Kickboxing, as you might already know, is a terrific workout for strength training, cardiovascular improvement, and muscle coordination. What you may not have heard, however, is that it's also a butch booster. "Kickboxing makes men feel like they can kick some butt," says Rommel Malabanan, two-time Personal Trainer of the Year honoree by Fitness Professional Magazine. "It gives people self-esteem," he adds, emphasizing the fact that, while most people initially try the sport for the cardio benefits, kickboxing's "a complete arm and leg workout."
Like yoga, spinning, and good-old-fashioned aerobics, kickboxing (technically, a combination of boxing and martial arts) is taught at all different levels, making it accessible to the most macho-challenged among us. Cardio kickboxing is offered at most major gym chains (talk with a manager or on-site trainer; while some clubs offer specific kickboxing instruction, others incorporate the sport into more generalized fitness classes). You don't need a partner for this type of kickboxing, and the people you'll encounter are probably not determined to become the next Bruce Lee. Cardio kickboxing instruction usually lasts about an hour, starting with a warm-up of calisthenics before moving on to combination punches and kicking. Since these classes often hold up to 50 people, of varying age groups, the emphasis is on safe movements while increasing your heart rate.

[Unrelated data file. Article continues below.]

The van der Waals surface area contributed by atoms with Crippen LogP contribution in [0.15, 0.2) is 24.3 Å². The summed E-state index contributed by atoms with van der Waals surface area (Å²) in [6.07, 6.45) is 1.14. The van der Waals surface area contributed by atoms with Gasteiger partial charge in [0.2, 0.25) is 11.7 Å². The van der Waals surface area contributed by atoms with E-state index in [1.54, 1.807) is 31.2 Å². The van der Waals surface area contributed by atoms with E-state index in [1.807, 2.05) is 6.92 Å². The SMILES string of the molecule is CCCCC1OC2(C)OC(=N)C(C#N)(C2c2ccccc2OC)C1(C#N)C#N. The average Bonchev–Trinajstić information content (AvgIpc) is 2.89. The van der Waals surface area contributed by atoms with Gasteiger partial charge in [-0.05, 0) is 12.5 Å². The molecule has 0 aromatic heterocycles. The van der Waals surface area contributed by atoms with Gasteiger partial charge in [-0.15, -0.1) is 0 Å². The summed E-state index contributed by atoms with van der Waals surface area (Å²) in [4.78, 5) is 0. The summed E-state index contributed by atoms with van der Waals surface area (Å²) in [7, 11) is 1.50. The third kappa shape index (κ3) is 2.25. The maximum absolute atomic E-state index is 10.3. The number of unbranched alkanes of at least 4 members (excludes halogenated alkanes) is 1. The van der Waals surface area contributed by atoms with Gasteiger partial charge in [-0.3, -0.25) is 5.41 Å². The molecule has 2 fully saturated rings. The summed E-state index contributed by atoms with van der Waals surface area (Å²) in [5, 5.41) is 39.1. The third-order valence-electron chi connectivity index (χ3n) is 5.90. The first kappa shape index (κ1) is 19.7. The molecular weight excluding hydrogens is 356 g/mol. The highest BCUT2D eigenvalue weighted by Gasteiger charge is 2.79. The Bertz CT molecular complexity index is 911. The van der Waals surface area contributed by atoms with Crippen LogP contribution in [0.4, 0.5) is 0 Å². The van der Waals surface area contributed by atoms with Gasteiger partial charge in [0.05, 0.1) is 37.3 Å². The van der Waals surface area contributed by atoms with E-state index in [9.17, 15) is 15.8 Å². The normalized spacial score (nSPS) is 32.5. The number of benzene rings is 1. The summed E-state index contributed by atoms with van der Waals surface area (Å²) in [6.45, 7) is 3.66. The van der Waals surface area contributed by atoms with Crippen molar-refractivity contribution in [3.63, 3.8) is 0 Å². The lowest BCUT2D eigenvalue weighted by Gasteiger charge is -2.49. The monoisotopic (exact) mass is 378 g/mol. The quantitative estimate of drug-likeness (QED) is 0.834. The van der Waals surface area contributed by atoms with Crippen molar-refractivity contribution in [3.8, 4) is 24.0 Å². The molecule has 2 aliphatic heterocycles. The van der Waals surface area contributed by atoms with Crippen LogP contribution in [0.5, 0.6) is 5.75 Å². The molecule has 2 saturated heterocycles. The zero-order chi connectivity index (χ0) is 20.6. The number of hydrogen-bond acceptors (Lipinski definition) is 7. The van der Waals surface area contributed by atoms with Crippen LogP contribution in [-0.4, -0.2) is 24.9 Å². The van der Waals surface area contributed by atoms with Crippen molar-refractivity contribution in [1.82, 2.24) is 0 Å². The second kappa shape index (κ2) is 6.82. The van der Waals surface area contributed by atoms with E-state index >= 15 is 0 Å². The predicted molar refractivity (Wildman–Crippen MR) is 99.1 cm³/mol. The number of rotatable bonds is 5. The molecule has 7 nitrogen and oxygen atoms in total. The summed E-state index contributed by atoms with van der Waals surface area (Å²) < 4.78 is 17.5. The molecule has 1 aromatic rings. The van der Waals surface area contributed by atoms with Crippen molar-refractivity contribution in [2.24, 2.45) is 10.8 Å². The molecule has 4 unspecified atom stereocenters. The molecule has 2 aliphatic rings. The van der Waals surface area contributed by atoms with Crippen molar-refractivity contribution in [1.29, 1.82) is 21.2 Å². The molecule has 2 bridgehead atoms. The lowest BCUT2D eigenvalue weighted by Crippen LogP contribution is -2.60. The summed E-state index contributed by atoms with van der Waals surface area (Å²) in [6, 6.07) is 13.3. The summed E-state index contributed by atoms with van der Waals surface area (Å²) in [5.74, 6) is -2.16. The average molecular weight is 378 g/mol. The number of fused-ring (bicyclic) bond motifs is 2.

If you become too advanced for gym classes, or decide you'd like to kickbox competitively, you'll need to find a martial arts or kickboxing studio in your area or enlist the help of a personal trainer. Your best bet in searching is to ask either a great instructor at your gym—if he doesn't offer private sessions, chances are he'll know someone who does—or simply approach the karate kid next to you and ask him where he got his chops. He'll probably be a better source than the Internet or the Yellow Pages.
The full-body benefits of kickboxing are found in the word itself. While kicking takes advantage of every major muscle in your legs, punching utilizes not just your arms, but also your chest, shoulders, and core muscles (the back and abdomen). Another advantage to the sport is that, unlike traditional boxing, you're punching at the air and therefore less likely to get injured (boxing bags can shock your muscles). You are, however, always aiming at a particular spot, which helps to improve your motor skills. Adding to the muscle-building aspect of kickboxing is the use of free weights; students often use up to eight-pound dumbbells when punching.
If you're still worried this sport sounds like it's more suited for Tom of Finland types—or Rosie—remember that any instructor worth his weights tailors his classes accordingly, spending time with individual students as needed and encouraging students to slow down (or stop) if an exercise gets too difficult. Note: If you have any knee, hip, or ankle problems, you should consult your doctor before taking a kickboxing class. The sport can aggravate your joints.
Now that you've got it down, go out and get some ass—to kick, of course.
David Toussaint is the author of the book Gay and Lesbian Weddings: Planning the Perfect Same-Sex Ceremony. A professional playwright, short-story and travel writer, he is currently at work on a novel. You can reach him at www.davidtoussaint.com.
Rommel Malabanan is a two-time Personal Trainer of the Year honoree by Fitness Professional Magazine and owner of Core Fit New York in Staten Island; 917-227-1737.